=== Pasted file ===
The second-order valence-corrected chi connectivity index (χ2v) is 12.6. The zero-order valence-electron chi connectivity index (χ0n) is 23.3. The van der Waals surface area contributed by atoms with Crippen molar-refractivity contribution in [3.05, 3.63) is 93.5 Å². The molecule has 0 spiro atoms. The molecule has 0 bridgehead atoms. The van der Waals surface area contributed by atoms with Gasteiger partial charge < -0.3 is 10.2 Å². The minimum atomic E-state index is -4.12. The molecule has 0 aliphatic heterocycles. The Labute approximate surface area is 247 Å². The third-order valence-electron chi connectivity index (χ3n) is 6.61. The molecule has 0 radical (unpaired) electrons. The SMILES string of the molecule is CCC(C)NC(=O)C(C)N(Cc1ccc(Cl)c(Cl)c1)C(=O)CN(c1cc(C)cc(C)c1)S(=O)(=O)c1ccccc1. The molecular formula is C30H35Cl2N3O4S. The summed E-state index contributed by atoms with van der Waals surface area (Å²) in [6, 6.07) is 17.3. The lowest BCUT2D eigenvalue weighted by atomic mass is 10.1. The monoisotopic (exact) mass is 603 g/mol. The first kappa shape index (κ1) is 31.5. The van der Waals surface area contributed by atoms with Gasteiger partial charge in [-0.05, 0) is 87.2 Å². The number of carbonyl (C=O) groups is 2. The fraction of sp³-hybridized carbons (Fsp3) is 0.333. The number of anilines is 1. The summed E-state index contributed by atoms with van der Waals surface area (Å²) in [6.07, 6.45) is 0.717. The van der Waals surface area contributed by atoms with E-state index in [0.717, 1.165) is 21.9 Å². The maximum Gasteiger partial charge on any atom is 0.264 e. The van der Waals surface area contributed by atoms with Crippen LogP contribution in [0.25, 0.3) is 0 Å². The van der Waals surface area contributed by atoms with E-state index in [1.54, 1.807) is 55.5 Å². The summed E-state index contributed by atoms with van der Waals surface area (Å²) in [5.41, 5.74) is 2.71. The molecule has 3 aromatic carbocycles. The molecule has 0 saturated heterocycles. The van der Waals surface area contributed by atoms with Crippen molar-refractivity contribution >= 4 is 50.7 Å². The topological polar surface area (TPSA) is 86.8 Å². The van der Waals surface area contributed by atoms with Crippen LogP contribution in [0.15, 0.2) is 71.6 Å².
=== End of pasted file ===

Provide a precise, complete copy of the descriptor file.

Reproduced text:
The second-order valence-corrected chi connectivity index (χ2v) is 12.6. The zero-order valence-electron chi connectivity index (χ0n) is 23.3. The van der Waals surface area contributed by atoms with Crippen molar-refractivity contribution in [3.05, 3.63) is 93.5 Å². The molecule has 0 spiro atoms. The molecule has 0 bridgehead atoms. The van der Waals surface area contributed by atoms with Gasteiger partial charge < -0.3 is 10.2 Å². The minimum atomic E-state index is -4.12. The molecule has 0 aliphatic heterocycles. The Labute approximate surface area is 247 Å². The third-order valence-electron chi connectivity index (χ3n) is 6.61. The molecule has 0 radical (unpaired) electrons. The SMILES string of the molecule is CCC(C)NC(=O)C(C)N(Cc1ccc(Cl)c(Cl)c1)C(=O)CN(c1cc(C)cc(C)c1)S(=O)(=O)c1ccccc1. The molecular formula is C30H35Cl2N3O4S. The summed E-state index contributed by atoms with van der Waals surface area (Å²) in [6, 6.07) is 17.3. The lowest BCUT2D eigenvalue weighted by atomic mass is 10.1. The monoisotopic (exact) mass is 603 g/mol. The first kappa shape index (κ1) is 31.5. The van der Waals surface area contributed by atoms with Gasteiger partial charge in [-0.05, 0) is 87.2 Å². The number of carbonyl (C=O) groups is 2. The fraction of sp³-hybridized carbons (Fsp3) is 0.333. The number of anilines is 1. The summed E-state index contributed by atoms with van der Waals surface area (Å²) in [6.07, 6.45) is 0.717. The van der Waals surface area contributed by atoms with E-state index in [0.717, 1.165) is 21.9 Å². The maximum Gasteiger partial charge on any atom is 0.264 e. The van der Waals surface area contributed by atoms with Crippen LogP contribution in [0.25, 0.3) is 0 Å². The van der Waals surface area contributed by atoms with E-state index in [1.54, 1.807) is 55.5 Å². The summed E-state index contributed by atoms with van der Waals surface area (Å²) in [5.41, 5.74) is 2.71. The molecule has 3 aromatic carbocycles. The molecule has 0 saturated heterocycles. The van der Waals surface area contributed by atoms with Crippen molar-refractivity contribution >= 4 is 50.7 Å². The topological polar surface area (TPSA) is 86.8 Å². The van der Waals surface area contributed by atoms with Crippen LogP contribution in [0.15, 0.2) is 71.6 Å².